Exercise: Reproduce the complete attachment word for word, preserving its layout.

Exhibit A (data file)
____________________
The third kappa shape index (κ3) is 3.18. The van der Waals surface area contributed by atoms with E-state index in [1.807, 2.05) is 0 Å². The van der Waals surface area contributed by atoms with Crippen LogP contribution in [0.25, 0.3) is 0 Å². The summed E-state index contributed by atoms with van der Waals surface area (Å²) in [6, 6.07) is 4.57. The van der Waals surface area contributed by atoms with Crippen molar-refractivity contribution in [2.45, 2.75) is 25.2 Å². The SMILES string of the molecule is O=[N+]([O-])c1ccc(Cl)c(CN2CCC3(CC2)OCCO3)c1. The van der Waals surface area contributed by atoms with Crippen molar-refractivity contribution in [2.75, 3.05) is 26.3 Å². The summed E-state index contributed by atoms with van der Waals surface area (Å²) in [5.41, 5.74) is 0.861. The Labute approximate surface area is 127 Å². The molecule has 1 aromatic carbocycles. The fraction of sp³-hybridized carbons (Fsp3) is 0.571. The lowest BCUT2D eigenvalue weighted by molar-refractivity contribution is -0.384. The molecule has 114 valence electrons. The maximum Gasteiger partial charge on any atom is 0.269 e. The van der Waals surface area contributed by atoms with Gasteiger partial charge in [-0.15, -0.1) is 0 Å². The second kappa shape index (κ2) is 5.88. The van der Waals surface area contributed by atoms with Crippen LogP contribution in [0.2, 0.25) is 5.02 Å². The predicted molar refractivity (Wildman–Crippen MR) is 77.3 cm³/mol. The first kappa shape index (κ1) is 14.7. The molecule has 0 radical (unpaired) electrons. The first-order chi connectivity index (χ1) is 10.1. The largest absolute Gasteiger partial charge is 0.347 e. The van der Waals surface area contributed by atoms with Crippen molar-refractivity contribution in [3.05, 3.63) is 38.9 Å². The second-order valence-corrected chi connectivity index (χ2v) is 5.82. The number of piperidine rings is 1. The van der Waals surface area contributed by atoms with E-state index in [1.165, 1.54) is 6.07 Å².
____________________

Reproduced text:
The third kappa shape index (κ3) is 3.18. The van der Waals surface area contributed by atoms with E-state index in [1.807, 2.05) is 0 Å². The van der Waals surface area contributed by atoms with Crippen LogP contribution in [0.25, 0.3) is 0 Å². The summed E-state index contributed by atoms with van der Waals surface area (Å²) in [6, 6.07) is 4.57. The van der Waals surface area contributed by atoms with Crippen molar-refractivity contribution in [2.45, 2.75) is 25.2 Å². The SMILES string of the molecule is O=[N+]([O-])c1ccc(Cl)c(CN2CCC3(CC2)OCCO3)c1. The van der Waals surface area contributed by atoms with Crippen molar-refractivity contribution in [2.75, 3.05) is 26.3 Å². The summed E-state index contributed by atoms with van der Waals surface area (Å²) in [5.41, 5.74) is 0.861. The Labute approximate surface area is 127 Å². The molecule has 1 aromatic carbocycles. The fraction of sp³-hybridized carbons (Fsp3) is 0.571. The lowest BCUT2D eigenvalue weighted by molar-refractivity contribution is -0.384. The molecule has 114 valence electrons. The maximum Gasteiger partial charge on any atom is 0.269 e. The van der Waals surface area contributed by atoms with Gasteiger partial charge in [-0.15, -0.1) is 0 Å². The second kappa shape index (κ2) is 5.88. The van der Waals surface area contributed by atoms with Crippen LogP contribution in [0.2, 0.25) is 5.02 Å². The predicted molar refractivity (Wildman–Crippen MR) is 77.3 cm³/mol. The first kappa shape index (κ1) is 14.7. The molecule has 0 radical (unpaired) electrons. The first-order chi connectivity index (χ1) is 10.1. The largest absolute Gasteiger partial charge is 0.347 e. The van der Waals surface area contributed by atoms with Crippen molar-refractivity contribution in [3.05, 3.63) is 38.9 Å². The second-order valence-corrected chi connectivity index (χ2v) is 5.82. The number of piperidine rings is 1. The van der Waals surface area contributed by atoms with E-state index in [1.165, 1.54) is 6.07 Å².